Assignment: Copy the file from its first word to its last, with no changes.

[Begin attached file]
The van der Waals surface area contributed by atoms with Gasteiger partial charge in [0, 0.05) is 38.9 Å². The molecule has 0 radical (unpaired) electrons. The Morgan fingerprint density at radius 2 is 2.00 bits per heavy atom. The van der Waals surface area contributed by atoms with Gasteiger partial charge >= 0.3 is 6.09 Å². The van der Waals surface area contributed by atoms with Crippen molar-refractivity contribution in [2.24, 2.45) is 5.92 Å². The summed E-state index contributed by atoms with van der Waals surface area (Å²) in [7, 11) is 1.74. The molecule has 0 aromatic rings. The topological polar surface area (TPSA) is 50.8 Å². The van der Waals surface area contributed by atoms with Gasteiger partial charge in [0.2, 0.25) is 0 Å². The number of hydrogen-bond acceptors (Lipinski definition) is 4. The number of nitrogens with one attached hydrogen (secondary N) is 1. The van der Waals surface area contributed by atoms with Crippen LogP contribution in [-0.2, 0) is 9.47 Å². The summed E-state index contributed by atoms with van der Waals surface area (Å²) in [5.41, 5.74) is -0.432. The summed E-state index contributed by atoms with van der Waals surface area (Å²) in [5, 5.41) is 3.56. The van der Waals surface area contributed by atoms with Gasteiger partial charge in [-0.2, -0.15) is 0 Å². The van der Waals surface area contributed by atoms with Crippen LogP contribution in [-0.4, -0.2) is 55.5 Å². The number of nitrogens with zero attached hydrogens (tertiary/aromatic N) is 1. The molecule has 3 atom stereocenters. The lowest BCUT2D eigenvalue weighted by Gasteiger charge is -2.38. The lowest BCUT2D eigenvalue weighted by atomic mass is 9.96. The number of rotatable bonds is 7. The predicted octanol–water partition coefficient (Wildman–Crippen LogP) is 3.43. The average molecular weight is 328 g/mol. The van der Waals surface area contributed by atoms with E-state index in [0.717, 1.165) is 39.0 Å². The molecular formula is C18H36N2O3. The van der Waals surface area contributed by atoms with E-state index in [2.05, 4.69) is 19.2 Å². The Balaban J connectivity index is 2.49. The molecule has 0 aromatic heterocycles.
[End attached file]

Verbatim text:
The van der Waals surface area contributed by atoms with Gasteiger partial charge in [0, 0.05) is 38.9 Å². The molecule has 0 radical (unpaired) electrons. The Morgan fingerprint density at radius 2 is 2.00 bits per heavy atom. The van der Waals surface area contributed by atoms with Gasteiger partial charge >= 0.3 is 6.09 Å². The van der Waals surface area contributed by atoms with Crippen molar-refractivity contribution in [2.24, 2.45) is 5.92 Å². The summed E-state index contributed by atoms with van der Waals surface area (Å²) in [7, 11) is 1.74. The molecule has 0 aromatic rings. The topological polar surface area (TPSA) is 50.8 Å². The van der Waals surface area contributed by atoms with Gasteiger partial charge in [0.2, 0.25) is 0 Å². The number of hydrogen-bond acceptors (Lipinski definition) is 4. The number of nitrogens with one attached hydrogen (secondary N) is 1. The van der Waals surface area contributed by atoms with Crippen LogP contribution in [-0.2, 0) is 9.47 Å². The summed E-state index contributed by atoms with van der Waals surface area (Å²) in [5.41, 5.74) is -0.432. The summed E-state index contributed by atoms with van der Waals surface area (Å²) in [5, 5.41) is 3.56. The van der Waals surface area contributed by atoms with Gasteiger partial charge in [-0.2, -0.15) is 0 Å². The van der Waals surface area contributed by atoms with Crippen LogP contribution in [-0.4, -0.2) is 55.5 Å². The number of nitrogens with zero attached hydrogens (tertiary/aromatic N) is 1. The molecule has 3 atom stereocenters. The lowest BCUT2D eigenvalue weighted by Gasteiger charge is -2.38. The lowest BCUT2D eigenvalue weighted by atomic mass is 9.96. The number of rotatable bonds is 7. The predicted octanol–water partition coefficient (Wildman–Crippen LogP) is 3.43. The average molecular weight is 328 g/mol. The van der Waals surface area contributed by atoms with E-state index in [0.717, 1.165) is 39.0 Å². The molecular formula is C18H36N2O3. The van der Waals surface area contributed by atoms with E-state index in [2.05, 4.69) is 19.2 Å². The Balaban J connectivity index is 2.49. The molecule has 0 aromatic heterocycles.